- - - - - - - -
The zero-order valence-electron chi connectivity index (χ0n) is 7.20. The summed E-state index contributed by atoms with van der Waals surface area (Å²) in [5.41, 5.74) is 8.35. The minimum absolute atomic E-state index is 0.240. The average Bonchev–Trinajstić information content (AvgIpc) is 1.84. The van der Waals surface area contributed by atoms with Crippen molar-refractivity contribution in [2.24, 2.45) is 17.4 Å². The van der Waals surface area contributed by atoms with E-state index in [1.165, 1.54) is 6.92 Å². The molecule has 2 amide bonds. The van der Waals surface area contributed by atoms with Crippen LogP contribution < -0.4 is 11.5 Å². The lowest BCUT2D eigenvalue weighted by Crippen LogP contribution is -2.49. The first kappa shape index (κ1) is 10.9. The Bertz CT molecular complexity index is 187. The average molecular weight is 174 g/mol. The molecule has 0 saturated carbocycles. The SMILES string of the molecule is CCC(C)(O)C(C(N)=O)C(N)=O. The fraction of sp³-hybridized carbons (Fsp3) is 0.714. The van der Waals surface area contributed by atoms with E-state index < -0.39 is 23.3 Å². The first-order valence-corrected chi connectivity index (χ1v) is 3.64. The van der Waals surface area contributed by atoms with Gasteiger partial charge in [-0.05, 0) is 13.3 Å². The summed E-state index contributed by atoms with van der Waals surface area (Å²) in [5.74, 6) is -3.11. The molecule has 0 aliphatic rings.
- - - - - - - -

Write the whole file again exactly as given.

The zero-order valence-electron chi connectivity index (χ0n) is 7.20. The summed E-state index contributed by atoms with van der Waals surface area (Å²) in [5.41, 5.74) is 8.35. The minimum absolute atomic E-state index is 0.240. The average Bonchev–Trinajstić information content (AvgIpc) is 1.84. The van der Waals surface area contributed by atoms with Crippen molar-refractivity contribution in [2.24, 2.45) is 17.4 Å². The van der Waals surface area contributed by atoms with E-state index in [1.165, 1.54) is 6.92 Å². The molecule has 2 amide bonds. The van der Waals surface area contributed by atoms with Crippen LogP contribution < -0.4 is 11.5 Å². The lowest BCUT2D eigenvalue weighted by Crippen LogP contribution is -2.49. The first kappa shape index (κ1) is 10.9. The Bertz CT molecular complexity index is 187. The average molecular weight is 174 g/mol. The molecule has 0 saturated carbocycles. The SMILES string of the molecule is CCC(C)(O)C(C(N)=O)C(N)=O. The fraction of sp³-hybridized carbons (Fsp3) is 0.714. The van der Waals surface area contributed by atoms with E-state index < -0.39 is 23.3 Å². The first-order valence-corrected chi connectivity index (χ1v) is 3.64. The van der Waals surface area contributed by atoms with Gasteiger partial charge in [-0.05, 0) is 13.3 Å². The summed E-state index contributed by atoms with van der Waals surface area (Å²) in [5.74, 6) is -3.11. The molecule has 0 aliphatic rings.